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Temporal Extensions For Enhanced Entity Relationship Notation

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Conference

2008 Annual Conference & Exposition

Location

Pittsburgh, Pennsylvania

Publication Date

June 22, 2008

Start Date

June 22, 2008

End Date

June 25, 2008

ISSN

2153-5965

Conference Session

Emerging Information Technologies

Tagged Division

Information Systems

Page Count

9

Page Numbers

13.1194.1 - 13.1194.9

Permanent URL

https://peer.asee.org/3580

Download Count

26

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Paper Authors

author page

Curtis Welborn Utah Valley State College

author page

Reza Sanati-Mehrizy Utah Valley State College

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Abstract
NOTE: The first page of text has been automatically extracted and included below in lieu of an abstract

Temporal Extensions for Enhanced Entity Relationship Notation

Abstract An organization can have many business rules to implement in their daily operations. When these rules deal with the planning of business operations, there can be a strong need to specify the temporal relationships between business objects. Software engineers are seldom educated as to the use of temporal logic though it is often needed to accurately explain time-based relationships. Temporal logic[1],[2] defines a basic set of primitive relationships that can exist between intervals in time. These same primitive relationships can be used to express temporal relationships between business objects. The Enhanced Entity Relationship (EER) notation allows business rules to be shown in a graphic form using action assertions which keep the business rule at a conceptual level without specifying how the rule will be implemented. In this paper we will show how the EER notation can be augmented to allow a software engineer to specify temporal-based business relationships in a relational data model.

Introduction There are three common types of business rules[6]: structural assertions, action assertions and derivations. A structural assertion is concerned with statements that express an aspect or relationship about the structure of a business. A derivation is concerned with statements that can be used to derive additional information about the business, whereas an action assertion is a statement that controls or limits the actions of the business. Action assertions are important as they define constraints that a business[5] should or must operate under. A business often has many operating constraints that will be implemented in various users’ application programs. Capturing and documenting business rules in an application program can lead to consistency and manageability issues that ultimately leave the database in an inconsistent state[3].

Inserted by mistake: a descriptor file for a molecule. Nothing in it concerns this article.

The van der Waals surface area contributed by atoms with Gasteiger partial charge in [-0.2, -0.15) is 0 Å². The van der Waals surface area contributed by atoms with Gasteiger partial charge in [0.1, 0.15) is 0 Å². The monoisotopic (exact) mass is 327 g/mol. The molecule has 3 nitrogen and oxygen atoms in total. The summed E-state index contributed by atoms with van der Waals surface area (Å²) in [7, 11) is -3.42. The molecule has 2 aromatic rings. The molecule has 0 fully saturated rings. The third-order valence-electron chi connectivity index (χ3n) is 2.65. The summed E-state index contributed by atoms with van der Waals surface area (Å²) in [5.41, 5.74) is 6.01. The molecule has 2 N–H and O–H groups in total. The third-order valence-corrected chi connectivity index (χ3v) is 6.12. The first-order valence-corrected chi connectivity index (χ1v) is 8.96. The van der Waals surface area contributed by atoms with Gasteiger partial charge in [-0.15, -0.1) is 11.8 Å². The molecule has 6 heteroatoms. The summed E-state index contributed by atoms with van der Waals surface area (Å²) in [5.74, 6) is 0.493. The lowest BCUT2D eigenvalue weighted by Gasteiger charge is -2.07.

A more modern and more reliable approach is to define the business constraints (action assertions) at a conceptual level without specifying how the rules will be implemented. The Enhanced Entity Relationship (EER) notation has been used to specify business rules. The EER notation was invented to allow more business rules to be shown in graphical form than the simpler ER notation[4]. Associating business rules with the data that it applies to can be very natural, as the rules are all about the data[8][10].

While business constraints come in many different forms, an important type of constraint on a business is a timing-based or temporal constraint. As an introduction to temporal constraints, let us review a problem that has been expressed in EER notation and explore how it could potentially be augmented with temporal constraints. We will skip any formal definition at this time and simply try to present an intuitive introduction to temporal constraints.

Welborn, C., & Sanati-Mehrizy, R. (2008, June), Temporal Extensions For Enhanced Entity Relationship Notation Paper presented at 2008 Annual Conference & Exposition, Pittsburgh, Pennsylvania. https://peer.asee.org/3580

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